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Afro Caribbean Drumming of Jamaica...

Drumming Styles of Jamaica by Eric Wills

Jamaica is often referred to as the most “Africanized” of the Caribbean countries. Many Jamaicans can trace their lineage back to the Ivory Coast of Africa, and this influence is obvious in the music, language, and traditions of Jamaica. Much of the drumming found across Jamaica is directly from West Africa – utilizing the traditional African instruments such as hand-drums, shakers, and bells. These drumming styles were introduced to Jamaica by the slaves, brought from West Africa to work in the sugar cane plantations, first by the Spanish, and later by the British. In addition to traditional West African rhythms, Jamaica has indigenous drumming styles of its own, which are strongly influenced by its African heritage, but are unique to the island. These traditional Jamaican drumming styles include the Kumina, Nyabinghi, and the Maroon styles of drumming.

Kumina Drumming

Kumina is the most Africanized of the native Jamaican drumming styles. It is the traditional music used in a “nine-night” or wake. Based on ancient African traditions, a nine-night ceremony (also called a “dead-yard” or “setup”) occurs after someone has died, often in the front yard of the deceased. The kumina drumming group consists of 2 drummers (rhythm and lead) who lay their drums sideways, and sit upon them as they play. Instruments also include shakers, scraper, and 2 heavy wooden sticks (called katta sticks). At a nine-night ceremony, the kumina group will play all night long, and is accompanied by singing, and a traditional dance, in which the dancers (and mourners) encircle the drumming group in a counter clockwise motion. The nine-night ceremony is steeped in tradition and symbolism, much of which is related to “Obeah” (called Voodoo

in Haiti). This traditional Jamaican drumming style continues today only in a few parts of eastern Jamaica, most notably the rural parishes of St. Thomas and Portland. In these parishes, many kumina drummers make a living from playing these all night wakes, still common in this mountainous region of Jamaica.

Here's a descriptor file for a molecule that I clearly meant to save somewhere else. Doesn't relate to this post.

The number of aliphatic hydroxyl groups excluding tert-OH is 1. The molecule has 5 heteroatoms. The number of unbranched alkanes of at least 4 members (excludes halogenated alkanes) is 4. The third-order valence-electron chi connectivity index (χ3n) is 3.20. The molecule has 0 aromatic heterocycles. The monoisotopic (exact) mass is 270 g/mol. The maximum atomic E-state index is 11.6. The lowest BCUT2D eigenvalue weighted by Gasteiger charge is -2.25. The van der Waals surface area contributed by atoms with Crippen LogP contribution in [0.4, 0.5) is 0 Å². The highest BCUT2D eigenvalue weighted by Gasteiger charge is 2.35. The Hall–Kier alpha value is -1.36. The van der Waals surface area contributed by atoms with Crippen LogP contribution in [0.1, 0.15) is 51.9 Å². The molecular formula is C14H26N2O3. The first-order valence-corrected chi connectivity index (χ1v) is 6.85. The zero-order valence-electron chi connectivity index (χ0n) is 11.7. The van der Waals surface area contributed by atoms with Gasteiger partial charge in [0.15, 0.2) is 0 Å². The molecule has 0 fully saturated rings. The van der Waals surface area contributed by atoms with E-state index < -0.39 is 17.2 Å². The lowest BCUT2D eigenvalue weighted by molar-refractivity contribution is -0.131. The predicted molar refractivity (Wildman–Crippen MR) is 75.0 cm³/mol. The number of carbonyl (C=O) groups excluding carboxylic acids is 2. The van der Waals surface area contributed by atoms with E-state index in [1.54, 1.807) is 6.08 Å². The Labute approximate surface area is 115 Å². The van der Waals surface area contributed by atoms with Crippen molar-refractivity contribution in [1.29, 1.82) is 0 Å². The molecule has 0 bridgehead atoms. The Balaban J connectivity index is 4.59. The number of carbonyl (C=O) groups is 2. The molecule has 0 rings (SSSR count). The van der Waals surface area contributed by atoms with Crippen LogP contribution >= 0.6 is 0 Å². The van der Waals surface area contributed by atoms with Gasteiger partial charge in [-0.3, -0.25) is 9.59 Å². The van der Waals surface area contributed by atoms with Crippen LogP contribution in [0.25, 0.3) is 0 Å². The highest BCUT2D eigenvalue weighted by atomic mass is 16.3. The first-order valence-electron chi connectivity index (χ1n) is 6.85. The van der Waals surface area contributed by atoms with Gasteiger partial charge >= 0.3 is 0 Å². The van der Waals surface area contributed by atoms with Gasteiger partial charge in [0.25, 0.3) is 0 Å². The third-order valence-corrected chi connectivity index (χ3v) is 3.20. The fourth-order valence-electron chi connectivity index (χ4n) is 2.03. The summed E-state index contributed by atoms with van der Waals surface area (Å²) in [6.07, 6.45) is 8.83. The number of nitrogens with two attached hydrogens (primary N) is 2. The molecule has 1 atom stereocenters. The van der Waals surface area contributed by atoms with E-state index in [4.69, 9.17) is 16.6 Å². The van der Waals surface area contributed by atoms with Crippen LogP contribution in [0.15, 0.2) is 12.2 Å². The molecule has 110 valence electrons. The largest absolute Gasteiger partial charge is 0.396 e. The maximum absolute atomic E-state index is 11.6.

Nyabinghi Drumming

Nyabinghi is the traditional drumming style of the Rastafarian religion. This relatively young religion is common throughout Jamaica, and its influence has spread throughout the world. Many of its beliefs are based on ancient Judaism, including shared symbols, and some Rastafarian beliefs concerning food (called an “Ital” diet) which excludes pork, shellfish, and alcohol. Many (if not most) of the most famous reggae artists were (and continue to be) practicing Rastafarians-including Bob Marley, Peter Tosh, and many others. Nyabinghi drumming is used during the all night religious ceremony, called a Nyabinghi, or “Binghi”. The defining characteristic of nyabinghi drumming is the slow, repeated heart beat, played on a “fundeh” drum. Over the top of this simple, repeated heartbeat, one or more drummers will solo, playing complex syncopated rhythms on a higher pitched “kete” drum – often made of coconut or breadfruit wood. The head of the kete drum is made of goatskin, and is held tight, often with a ring of iron rebar (used in concrete building construction). Nyabinghi drumming also often includes a large bass drum, similar to a concert bass drum.

It is played with a mallet, emphasizing the slow heartbeat common to this musical style. During these all-night drumming sessions, various songs or chants will be sung, many of which are traditional Rastafarian hymns. This slow heartbeat is also found in some forms of reggae music, typically denoting a song of religious or spiritual character (sometimes called “consciousness” music).  The example below is a is live field recording from Westmoreland Jamaica, 2008

Dinki Mini Drumming

Dinki Mini originates from the Congolese word “ndingi”, which means lamentation or funeral song. This style of drumming and dance is found in the northern parish of St. Mary where it is used for the traditional nine night ceremony or wake, as well as other celebrations. It is typically played by large and small drums, the shaker, and sometimes katta sticks (pair of wooden sticks). A version of Dinki Mini music can also be found in the western parish of Westmoreland, where it is called “Gerreh”. The Dinki Mini dance focuses on the pelvic region, as it is performed in defiance of the death that has occurred. It was traditionally performed by Jamaican slaves of Congolese origin, but is now taught to school children in the St Mary region as a way of preserving this regional folk form. Example #6 is a video clip of third graders in the rural village of Robins Bay doing the basic steps of the dinki mini dance. In this example the children are singing the Jamaican folk song “Go Down Emanuel Road”. Example #7 shows sixth grade dancers from the same region who have been trained in this traditional form.